• Alnur Ali, Zico Kolter, and Ryan Tibshirani. The Multiple Quantile Graphical Model. Neural Information Processing Systems, 2016.
  • Veeranjaneyulu Sadhanala, Yu-Xiang Wang, and Ryan Tibshirani. Total Variation Classes Beyond 1d: Minimax Rates, and the Limitations of Linear Smoothers. Neural Information Processing Systems, 2016.
  • Jing Lei, Max G'Sell, Alessandro Rinaldo, Ryan Tibshirani, and Larry Wasserman. Distribution-Free Predictive Inference for Regression. To appear, Journal of the American Statistical Association.
  • David Farrow, Logan Brooks, Sangwon Hyun, Ryan Tibshirani, Donald Burke, and Roni Rosenfeld. A Human Judgment Approach to Epidemiological Forecasting. PLOS Computational Biology, Vol. 13, No. 3, 1-19, 2017.

2015

  • William Fithian, Jonathan Taylor, Robert Tibshirani, and Ryan Tibshirani. Selective Sequential Model Selection.
  • Veeranjaneyulu Sadhanala, Yu-Xiang Wang, and Ryan Tibshirani. Graph Sparsification Approaches for Laplacian Smoothing. International Conference on Artificial Intelligence and Statistics, 2016.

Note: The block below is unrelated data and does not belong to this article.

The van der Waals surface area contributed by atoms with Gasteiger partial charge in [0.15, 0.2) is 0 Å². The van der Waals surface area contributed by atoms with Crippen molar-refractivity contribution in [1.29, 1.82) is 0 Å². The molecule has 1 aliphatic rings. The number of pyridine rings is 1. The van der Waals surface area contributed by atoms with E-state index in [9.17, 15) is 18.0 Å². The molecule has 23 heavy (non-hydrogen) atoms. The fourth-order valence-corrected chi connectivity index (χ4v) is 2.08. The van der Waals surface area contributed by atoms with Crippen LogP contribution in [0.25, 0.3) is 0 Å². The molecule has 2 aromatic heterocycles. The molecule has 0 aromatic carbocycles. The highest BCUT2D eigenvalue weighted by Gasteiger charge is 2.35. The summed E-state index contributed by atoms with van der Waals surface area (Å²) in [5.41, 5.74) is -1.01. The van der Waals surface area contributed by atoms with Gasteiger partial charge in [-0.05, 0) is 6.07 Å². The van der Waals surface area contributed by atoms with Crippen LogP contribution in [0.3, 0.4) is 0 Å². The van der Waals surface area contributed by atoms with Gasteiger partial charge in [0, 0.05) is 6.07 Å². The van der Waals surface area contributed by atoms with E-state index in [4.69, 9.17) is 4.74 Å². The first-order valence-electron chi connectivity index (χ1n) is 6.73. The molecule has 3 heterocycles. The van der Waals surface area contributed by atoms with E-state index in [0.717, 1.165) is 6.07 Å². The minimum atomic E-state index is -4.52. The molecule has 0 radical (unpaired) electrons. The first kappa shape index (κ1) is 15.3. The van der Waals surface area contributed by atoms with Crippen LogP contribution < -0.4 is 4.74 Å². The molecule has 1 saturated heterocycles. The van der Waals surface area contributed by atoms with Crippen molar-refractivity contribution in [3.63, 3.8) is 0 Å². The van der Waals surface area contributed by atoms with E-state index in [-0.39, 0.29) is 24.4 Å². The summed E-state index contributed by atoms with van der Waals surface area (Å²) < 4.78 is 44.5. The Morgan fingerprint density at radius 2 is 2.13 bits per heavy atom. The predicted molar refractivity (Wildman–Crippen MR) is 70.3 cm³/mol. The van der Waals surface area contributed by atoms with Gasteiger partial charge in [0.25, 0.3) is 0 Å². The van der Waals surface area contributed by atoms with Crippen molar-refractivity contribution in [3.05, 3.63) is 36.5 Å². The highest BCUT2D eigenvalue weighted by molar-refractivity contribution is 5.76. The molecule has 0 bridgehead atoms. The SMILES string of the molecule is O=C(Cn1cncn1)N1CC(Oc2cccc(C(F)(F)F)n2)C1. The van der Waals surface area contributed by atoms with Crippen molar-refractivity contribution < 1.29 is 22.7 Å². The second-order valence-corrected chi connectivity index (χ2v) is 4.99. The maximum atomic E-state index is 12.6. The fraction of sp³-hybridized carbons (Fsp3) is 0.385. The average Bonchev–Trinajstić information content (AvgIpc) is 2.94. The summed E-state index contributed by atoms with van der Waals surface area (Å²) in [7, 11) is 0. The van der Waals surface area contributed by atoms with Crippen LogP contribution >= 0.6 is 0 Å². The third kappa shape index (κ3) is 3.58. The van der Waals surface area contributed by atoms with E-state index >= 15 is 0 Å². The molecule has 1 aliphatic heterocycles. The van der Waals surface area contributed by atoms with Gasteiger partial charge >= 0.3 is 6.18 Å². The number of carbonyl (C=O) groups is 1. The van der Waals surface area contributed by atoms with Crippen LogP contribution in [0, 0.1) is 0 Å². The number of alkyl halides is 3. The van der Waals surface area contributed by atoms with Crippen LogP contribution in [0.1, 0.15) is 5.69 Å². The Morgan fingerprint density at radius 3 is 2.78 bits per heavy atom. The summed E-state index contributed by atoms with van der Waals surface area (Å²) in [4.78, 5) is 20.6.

• Ryan Tibshirani, Alessandro Rinaldo, Robert Tibshirani, and Larry Wasserman. Uniform Asymptotic Inference and the Bootstrap After Model Selection. To appear, Annals of Statistics.
  • Logan Brooks, David Farrow, Sangwon Hyun, Ryan Tibshirani, and Roni Rosenfeld. Flexible Modeling of Epidemics with an Empirical Bayes Framework. PLOS Computational Biology, Vol. 11, No. 8, 1-18, 2015.

2014

  • Yen-Chi Chen, Christopher Genovese, Ryan Tibshirani, and Larry Wasserman. Nonparametric Modal Regression. Annals of Statistics, Vol. 44, No. 2, 489-514, 2016.
  • Ryan Tibshirani. A General Framework for Fast Stagewise Algorithms. Journal of Machine Learning Research, Vol. 16, 2543-2588, 2015.
  • Aaditya Ramdas and Ryan Tibshirani. Fast and Flexible ADMM Algorithms for Trend Filtering. Journal of Computational and Graphical Statistics, Vol. 25, No. 3, 839-858, 2016.
  • Yu-Xiang Wang, James Sharpnack, Alex Smola, and Ryan Tibshirani. Trend Filtering on Graphs. Journal of Machine Learning Research, Vol. 17, 1-41, 2016.